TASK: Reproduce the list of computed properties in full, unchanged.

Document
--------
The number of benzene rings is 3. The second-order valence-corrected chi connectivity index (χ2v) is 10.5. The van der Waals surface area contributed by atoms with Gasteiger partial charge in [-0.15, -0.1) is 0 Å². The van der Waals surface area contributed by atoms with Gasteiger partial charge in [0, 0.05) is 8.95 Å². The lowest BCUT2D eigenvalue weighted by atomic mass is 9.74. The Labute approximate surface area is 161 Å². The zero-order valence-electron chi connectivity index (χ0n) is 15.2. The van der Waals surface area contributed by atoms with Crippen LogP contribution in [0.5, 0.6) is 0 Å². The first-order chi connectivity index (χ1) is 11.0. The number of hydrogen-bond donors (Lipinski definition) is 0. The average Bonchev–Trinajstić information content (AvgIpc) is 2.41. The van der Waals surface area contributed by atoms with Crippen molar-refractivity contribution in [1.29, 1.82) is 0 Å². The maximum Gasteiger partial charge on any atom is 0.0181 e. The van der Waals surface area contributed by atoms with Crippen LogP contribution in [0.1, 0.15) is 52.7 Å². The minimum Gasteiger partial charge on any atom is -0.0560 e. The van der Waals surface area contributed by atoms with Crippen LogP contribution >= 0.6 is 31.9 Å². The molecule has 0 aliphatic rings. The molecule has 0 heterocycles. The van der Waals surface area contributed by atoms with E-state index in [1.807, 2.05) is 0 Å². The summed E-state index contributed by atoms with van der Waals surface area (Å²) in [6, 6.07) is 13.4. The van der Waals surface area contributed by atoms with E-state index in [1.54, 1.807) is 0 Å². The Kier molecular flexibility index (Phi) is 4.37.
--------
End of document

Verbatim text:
The number of benzene rings is 3. The second-order valence-corrected chi connectivity index (χ2v) is 10.5. The van der Waals surface area contributed by atoms with Gasteiger partial charge in [-0.15, -0.1) is 0 Å². The van der Waals surface area contributed by atoms with Gasteiger partial charge in [0, 0.05) is 8.95 Å². The lowest BCUT2D eigenvalue weighted by atomic mass is 9.74. The Labute approximate surface area is 161 Å². The zero-order valence-electron chi connectivity index (χ0n) is 15.2. The van der Waals surface area contributed by atoms with Crippen LogP contribution in [0.5, 0.6) is 0 Å². The first-order chi connectivity index (χ1) is 11.0. The number of hydrogen-bond donors (Lipinski definition) is 0. The average Bonchev–Trinajstić information content (AvgIpc) is 2.41. The van der Waals surface area contributed by atoms with Crippen molar-refractivity contribution in [1.29, 1.82) is 0 Å². The maximum Gasteiger partial charge on any atom is 0.0181 e. The van der Waals surface area contributed by atoms with Crippen LogP contribution in [0.1, 0.15) is 52.7 Å². The minimum Gasteiger partial charge on any atom is -0.0560 e. The van der Waals surface area contributed by atoms with Crippen LogP contribution >= 0.6 is 31.9 Å². The molecule has 0 aliphatic rings. The molecule has 0 heterocycles. The van der Waals surface area contributed by atoms with E-state index in [1.807, 2.05) is 0 Å². The summed E-state index contributed by atoms with van der Waals surface area (Å²) in [6, 6.07) is 13.4. The van der Waals surface area contributed by atoms with E-state index in [1.54, 1.807) is 0 Å². The Kier molecular flexibility index (Phi) is 4.37.